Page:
Cry of the Swan
There was a song sung by children in the
Seelie Realms about the great fallen knights who have died defending their King. It
was not a morbid song, though it deals with a matter most grave, and it tells of the Knight who is most dear to the hearts
of all Fair children who would aspire to walk beside their King in a place of glory.
The Child Knight, who fought under the White Banner of the Swan, was the ideal that faerie mothers have instilled in
their faerie sons and daughters, and how pure is the virtue of the young, that they only see the valour and forget the death!
Knights of the King (traditional)
…White of the feather
White of the snow
Where did the Child Knight go?
Over the mountains and
Over the streams?
Over the sunlight
And into my dreams?
The glory and valour
A swan on the wing
Oh give me the honor
To fight for my King
White of the feather
White of the snow
Where did the Child Knight go?
When the Seelie King formed the Border
Knights, he chose the best of all his knights to represent him. He strove to
find the knights who most embodied the ideals that the Seelie stood for. Justice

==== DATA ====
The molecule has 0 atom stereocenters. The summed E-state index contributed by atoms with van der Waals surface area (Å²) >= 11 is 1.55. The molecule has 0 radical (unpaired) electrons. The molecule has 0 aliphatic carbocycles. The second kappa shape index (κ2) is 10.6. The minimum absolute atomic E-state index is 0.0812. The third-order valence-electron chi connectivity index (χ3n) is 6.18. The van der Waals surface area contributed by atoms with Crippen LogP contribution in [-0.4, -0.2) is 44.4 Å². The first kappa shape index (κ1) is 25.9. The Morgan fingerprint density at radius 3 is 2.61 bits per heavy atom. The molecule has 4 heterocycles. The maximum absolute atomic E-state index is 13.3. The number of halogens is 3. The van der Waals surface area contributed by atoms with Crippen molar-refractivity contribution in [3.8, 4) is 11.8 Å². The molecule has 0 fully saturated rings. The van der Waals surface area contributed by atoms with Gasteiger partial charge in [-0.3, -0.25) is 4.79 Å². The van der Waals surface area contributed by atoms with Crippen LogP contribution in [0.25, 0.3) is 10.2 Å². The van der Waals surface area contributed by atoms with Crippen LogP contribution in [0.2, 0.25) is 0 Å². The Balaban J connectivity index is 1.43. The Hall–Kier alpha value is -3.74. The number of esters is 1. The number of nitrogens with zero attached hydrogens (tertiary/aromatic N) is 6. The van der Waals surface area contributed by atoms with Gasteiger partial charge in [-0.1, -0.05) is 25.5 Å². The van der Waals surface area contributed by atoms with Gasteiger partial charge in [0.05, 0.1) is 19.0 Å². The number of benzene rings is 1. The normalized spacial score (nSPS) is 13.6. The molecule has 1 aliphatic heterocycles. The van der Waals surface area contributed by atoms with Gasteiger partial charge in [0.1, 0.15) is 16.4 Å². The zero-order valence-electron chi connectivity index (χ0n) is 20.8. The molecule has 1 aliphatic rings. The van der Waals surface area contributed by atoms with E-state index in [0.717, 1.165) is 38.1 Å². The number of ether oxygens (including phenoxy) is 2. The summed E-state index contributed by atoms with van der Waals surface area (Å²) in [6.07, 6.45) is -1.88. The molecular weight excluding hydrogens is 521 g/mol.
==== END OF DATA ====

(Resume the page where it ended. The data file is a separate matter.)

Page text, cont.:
was chosen to represent justice, Red Sword was chosen to represent honor, the Wolfhunter for perseverance, and the Finder
for loyalty. The Child Knight was selected to represent purity, of the mind,
body, and spirit. No one knows with any certainty that the Child Knight was female,
for few ever saw her face, but her small stature led many to believe it to be true.
As for whether or not she was really a child at all, none but the King could attest to that, for the King knows the
hearts of all his Border Knights. Still, where history fails us, mystery suffices…
and few doubted that the Child Knight was indeed a child.
The Child Knight was a tiny creature, who
dressed in the purest snow white. Her face was always covered by a white cowl,
and her tiny hands were hidden by slim white gloves. When she rode upon her slim,
pale charger, the banner that flew behind her was white, the outline of a swan feather emblazoned in silver upon it. Tiny silver bells hung on the bridle of her mount, but the movement of the steed did
not stir them. Only the fresh, cool wind could make the bells sing. She carried a finely made silver rapier at her side, and a pearl and ivory buckler strapped to her left
arm. When the Child Knight rode out each morning, she was truly a magnificent
sight to behold. She never spoke, but with her rode a sense of calm and dignity,